The average quote in a low-crime area where most of the population were people of colour, was more than double that in a largely white area with a much higher crime rate.
What needs to happen next?
The FCA has a responsibility to ensure consumers are treated fairly across the markets it regulates, including insurance. In 2018 it warned insurers that using data linked to protected characteristics could discriminate against consumers.
Insurers don’t collect ethnicity data. But Citizens Advice fears the volume of data now available means there is a real risk that other data can be used as a proxy for the ethnicity of customers. This data is processed through complex algorithms which are hard to examine, making it difficult to track if some groups are paying more than others. This could be leading to the ethnicity penalty discovered through this research.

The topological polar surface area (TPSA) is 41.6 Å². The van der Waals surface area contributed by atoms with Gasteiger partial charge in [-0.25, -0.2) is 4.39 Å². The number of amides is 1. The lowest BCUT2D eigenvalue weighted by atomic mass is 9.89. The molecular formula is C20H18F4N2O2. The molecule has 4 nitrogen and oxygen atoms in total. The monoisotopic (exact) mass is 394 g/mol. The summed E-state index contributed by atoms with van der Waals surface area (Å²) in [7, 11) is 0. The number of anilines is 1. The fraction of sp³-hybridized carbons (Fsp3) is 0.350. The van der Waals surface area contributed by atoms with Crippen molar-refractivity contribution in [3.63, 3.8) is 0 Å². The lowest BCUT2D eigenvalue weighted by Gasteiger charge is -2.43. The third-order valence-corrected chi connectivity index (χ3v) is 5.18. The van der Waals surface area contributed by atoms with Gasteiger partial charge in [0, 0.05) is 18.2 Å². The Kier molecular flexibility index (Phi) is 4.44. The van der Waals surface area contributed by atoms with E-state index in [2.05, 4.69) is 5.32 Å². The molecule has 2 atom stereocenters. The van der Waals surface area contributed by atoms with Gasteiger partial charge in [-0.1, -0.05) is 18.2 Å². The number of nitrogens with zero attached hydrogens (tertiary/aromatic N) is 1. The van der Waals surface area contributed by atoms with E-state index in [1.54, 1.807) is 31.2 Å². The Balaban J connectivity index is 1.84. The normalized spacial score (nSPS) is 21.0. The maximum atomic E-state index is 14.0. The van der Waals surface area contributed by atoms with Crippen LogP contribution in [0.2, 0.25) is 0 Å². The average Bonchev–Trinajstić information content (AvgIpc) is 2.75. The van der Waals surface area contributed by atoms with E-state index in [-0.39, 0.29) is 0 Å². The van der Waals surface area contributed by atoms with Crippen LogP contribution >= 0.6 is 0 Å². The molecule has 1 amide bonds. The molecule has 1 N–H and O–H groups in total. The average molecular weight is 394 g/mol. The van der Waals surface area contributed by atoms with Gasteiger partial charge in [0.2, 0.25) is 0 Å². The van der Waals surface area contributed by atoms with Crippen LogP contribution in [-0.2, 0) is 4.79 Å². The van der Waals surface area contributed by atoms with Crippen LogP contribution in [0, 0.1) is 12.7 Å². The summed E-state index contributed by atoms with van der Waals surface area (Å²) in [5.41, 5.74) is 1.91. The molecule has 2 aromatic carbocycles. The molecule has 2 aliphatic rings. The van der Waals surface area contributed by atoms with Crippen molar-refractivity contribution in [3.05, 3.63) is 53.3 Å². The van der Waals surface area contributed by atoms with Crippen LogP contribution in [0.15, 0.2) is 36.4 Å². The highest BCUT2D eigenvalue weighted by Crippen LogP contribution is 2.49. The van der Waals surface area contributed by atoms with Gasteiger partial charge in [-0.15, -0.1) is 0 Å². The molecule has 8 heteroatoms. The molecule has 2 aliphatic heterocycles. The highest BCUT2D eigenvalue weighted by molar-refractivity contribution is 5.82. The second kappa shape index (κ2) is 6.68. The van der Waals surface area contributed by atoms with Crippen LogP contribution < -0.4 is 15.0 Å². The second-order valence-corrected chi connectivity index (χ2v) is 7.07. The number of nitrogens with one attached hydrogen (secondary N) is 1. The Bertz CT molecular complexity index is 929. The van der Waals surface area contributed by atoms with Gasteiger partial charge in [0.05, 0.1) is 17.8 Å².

The charity is calling on the FCA to set out how insurance firms must prove they abide by the Equality Act 2010. It must also require insurance firms to audit and account for their pricing decisions. If the firm cannot explain any ethnicity pricing differences, the regulator must take enforcement action.
Dame Clare Moriarty, Chief Executive of Citizens Advice, said:
“For too long the impenetrable nature of insurance pricing has just been accepted, but a £280-a-year ethnicity penalty cannot be allowed to continue.
“It is time for the FCA to lift the bonnet on insurance firms’ pricing decisions and ensure no one is paying more because of protected characteristics like race.
“The use of algorithms has real-world implications for real people. They must be applied with caution, under the careful scrutiny of regulators.”
- 18,000 people who came to Citizens Advice for help with debt completed a Budget Planner in 2021, and reported their car insurance costs. The Budget Planner is a detailed examination of the finances of someone in debt which considers their income, expenditure and any existing debts they hold.